Widening of U.S. 95 likely to be delayed - Sierra Club allowed to air appeal
Las Vegas, Nevada - A 9th U.S. Circuit Court of Appeals order is expected to delay the completion of the U.S. 95 widening project, but it won't stop the construction under way on the $370 million expansion.
The order will allow the Sierra Club to have its appeal to shut down the project heard before any pavement is poured on U.S. 95. The project is intended to widen the freeway from six to 10 lanes.
Associated work on the new interchange at the Rainbow curve, the construction of sound walls and overpasses, and the leveling of land for the widening will all continue on schedule, said Scott Magruder, a spokesman for the Nevada Department of Transportation.
"There won't be any difference for the people driving into work," Magruder said. "We'll still be out there."
But, Magruder said, the order filed Tuesday could cause the actual widening of the 5-mile stretch of road between the Spaghetti Bowl and Rainbow Boulevard to be delayed by a couple of months depending on the date set for a hearing of the Sierra Club's appeal.
The process of actually widening the lanes from six to a total of 10 is scheduled to begin in September, but the appeal will not be heard until late October at the earliest. The project is scheduled to be completed by the winter of 2006, but if the stay order is upheld the completion date would be pushed into 2007.
Briefings in the case are due to the 9th Circuit by mid-October and a hearing date will be set after that, said Joanne Spalding, staff attorney for the Sierra Club.
Spalding estimated that a final decision on the case will likely not be handed down from the circuit until December, which would put the widening project at least three months behind schedule if the stay is not lifted.
"We're in the early stages and I think we can meet with NDOT (Nevada Department of Transportation) and come up with an agreement on the construction that needs to be halted," Spalding said. "We've made efforts to get this appeal heard as soon as possible."
"Because the demand for transportation solutions in Southern Nevada is increasing daily, any potential delay in any transportation project is undesirable. The US 95 project is an important element of a multi-modal solution the RTC envisions to improve mobility, reduce congestion and delays and minimize air quality impacts cause by vehicle emissions," Reisman said.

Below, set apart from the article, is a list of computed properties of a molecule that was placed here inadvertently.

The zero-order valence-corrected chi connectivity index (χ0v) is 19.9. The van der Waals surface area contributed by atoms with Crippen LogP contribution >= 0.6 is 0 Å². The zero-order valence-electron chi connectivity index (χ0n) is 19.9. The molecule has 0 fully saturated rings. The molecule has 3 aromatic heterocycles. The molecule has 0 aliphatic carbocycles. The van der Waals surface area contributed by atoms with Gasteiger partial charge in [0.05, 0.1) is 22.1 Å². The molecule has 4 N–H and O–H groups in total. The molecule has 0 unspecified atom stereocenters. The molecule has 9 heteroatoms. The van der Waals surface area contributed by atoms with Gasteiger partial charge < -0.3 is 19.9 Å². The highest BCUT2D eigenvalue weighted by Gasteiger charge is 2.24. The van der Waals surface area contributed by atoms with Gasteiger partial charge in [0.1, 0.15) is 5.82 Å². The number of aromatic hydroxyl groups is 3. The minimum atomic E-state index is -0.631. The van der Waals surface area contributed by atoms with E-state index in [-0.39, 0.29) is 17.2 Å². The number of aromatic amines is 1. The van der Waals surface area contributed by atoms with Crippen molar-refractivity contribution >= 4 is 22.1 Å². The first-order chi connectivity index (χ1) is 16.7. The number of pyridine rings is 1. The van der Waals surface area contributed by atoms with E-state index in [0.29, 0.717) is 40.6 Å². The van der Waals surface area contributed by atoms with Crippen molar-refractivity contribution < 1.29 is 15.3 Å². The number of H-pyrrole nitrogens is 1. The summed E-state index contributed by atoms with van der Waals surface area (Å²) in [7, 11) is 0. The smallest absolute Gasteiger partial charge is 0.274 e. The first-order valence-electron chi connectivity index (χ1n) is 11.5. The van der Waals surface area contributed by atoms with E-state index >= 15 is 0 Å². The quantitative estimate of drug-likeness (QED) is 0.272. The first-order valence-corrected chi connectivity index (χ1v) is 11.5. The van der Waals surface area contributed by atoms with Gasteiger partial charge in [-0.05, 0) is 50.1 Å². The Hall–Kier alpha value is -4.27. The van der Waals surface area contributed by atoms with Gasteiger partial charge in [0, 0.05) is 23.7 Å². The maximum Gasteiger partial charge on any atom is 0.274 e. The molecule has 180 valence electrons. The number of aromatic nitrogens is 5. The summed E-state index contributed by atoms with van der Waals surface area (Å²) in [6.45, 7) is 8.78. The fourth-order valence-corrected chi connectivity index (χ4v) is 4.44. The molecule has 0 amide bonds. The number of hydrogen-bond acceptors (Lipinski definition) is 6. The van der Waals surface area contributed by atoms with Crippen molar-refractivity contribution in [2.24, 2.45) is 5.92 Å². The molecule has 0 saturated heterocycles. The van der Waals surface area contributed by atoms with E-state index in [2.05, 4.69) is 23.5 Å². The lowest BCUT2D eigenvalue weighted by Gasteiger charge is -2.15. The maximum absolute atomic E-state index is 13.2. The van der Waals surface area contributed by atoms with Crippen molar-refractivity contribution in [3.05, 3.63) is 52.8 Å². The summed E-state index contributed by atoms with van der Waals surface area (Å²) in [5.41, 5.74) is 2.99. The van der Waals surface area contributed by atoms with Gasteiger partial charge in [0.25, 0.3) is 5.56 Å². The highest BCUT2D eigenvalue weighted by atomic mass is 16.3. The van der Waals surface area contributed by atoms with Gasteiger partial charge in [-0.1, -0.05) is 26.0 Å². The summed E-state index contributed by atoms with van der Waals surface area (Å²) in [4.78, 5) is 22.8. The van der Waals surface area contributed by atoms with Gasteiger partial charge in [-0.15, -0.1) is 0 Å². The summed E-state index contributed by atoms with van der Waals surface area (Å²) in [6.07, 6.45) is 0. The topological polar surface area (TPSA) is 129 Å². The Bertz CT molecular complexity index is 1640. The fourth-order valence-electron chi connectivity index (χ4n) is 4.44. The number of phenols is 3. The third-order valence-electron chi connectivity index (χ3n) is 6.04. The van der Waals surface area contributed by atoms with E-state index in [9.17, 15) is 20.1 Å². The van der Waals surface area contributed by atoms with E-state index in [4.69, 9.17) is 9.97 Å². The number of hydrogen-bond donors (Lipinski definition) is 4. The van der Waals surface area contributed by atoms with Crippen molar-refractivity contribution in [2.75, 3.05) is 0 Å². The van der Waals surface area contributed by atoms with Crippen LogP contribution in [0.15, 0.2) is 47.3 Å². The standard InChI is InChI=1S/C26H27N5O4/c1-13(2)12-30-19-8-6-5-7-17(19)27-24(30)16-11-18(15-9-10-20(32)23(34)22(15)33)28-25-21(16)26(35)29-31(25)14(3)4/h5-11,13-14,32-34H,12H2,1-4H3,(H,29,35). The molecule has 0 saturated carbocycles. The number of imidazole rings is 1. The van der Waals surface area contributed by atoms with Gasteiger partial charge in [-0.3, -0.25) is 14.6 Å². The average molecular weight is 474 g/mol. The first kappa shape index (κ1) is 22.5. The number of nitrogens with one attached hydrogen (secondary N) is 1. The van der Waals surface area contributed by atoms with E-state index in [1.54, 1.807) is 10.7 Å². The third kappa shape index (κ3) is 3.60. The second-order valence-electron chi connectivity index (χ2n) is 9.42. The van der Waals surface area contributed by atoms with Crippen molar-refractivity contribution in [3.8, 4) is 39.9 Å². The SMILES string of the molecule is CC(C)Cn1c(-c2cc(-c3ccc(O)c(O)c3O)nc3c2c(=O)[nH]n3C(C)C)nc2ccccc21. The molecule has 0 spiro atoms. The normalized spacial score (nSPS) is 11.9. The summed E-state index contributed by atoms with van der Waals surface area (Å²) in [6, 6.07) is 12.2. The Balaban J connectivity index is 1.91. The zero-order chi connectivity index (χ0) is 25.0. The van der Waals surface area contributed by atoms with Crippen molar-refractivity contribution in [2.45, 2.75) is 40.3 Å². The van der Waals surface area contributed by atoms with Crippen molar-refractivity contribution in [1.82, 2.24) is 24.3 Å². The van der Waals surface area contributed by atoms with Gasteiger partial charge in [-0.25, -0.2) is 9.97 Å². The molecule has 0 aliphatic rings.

Assistant U.S. Attorney Rimantas Rukstele said that the government is considering filing a motion asking that the appeals court reconsider the order regarding the widening project.
At issue in the Sierra Club's suit, originally dismissed by U.S. District Judge Philip Pro in March, is the widening of the corridor between Martin Luther King and Rainbow boulevards.
The suit alleged that the government's environmental impact study for the project does not take into account health risks caused by certain pollutants, and that the Federal Highway Administration made arbitrary and capricious decisions in approving the project.
The environmental group wants the Federal Highway Administration to conduct a new supplemental environmental impact study taking into account studies that say that highway pollution increases the risk of cancer in nearby communities.
The Sierra Club has also asked that the government take a more thorough look at cleaner alternative means to transport Las Vegas' growing population, such as a light rail system that would run alongside the freeway.
During previous court hearings Rukstele said that alternatives were looked at, but none were able to counter the growing gridlock on the freeway as the population of the Las Vegas Valley climbs.
He called a fixed rail system the biggest white elephant in the valley, saying that there is no market for it and not enough people to use it, since many who commute to work using U.S. 95 do not work downtown.
In court documents the Sierra Club stated that Pro's denial of its claim that the federal government violated environmental regulations was "based on an incorrect view of the facts," and that the Federal Highway Administration disregarded the studies relating to dangerous pollution levels.
Earlier this month Pro also denied the Sierra Club's motion to stay the construction, ruling that the irreparable harm the group seeks to avoid from increased emissions on a larger freeway cannot occur until the construction project is completed and open for traffic.
The construction between Martin Luther King and Rainbow boulevards is a portion of a larger project with a total price tag of more than $870 million. The larger project includes new overpasses and storm drains and the widening of U.S. 95 between Rainbow and Ann Road.
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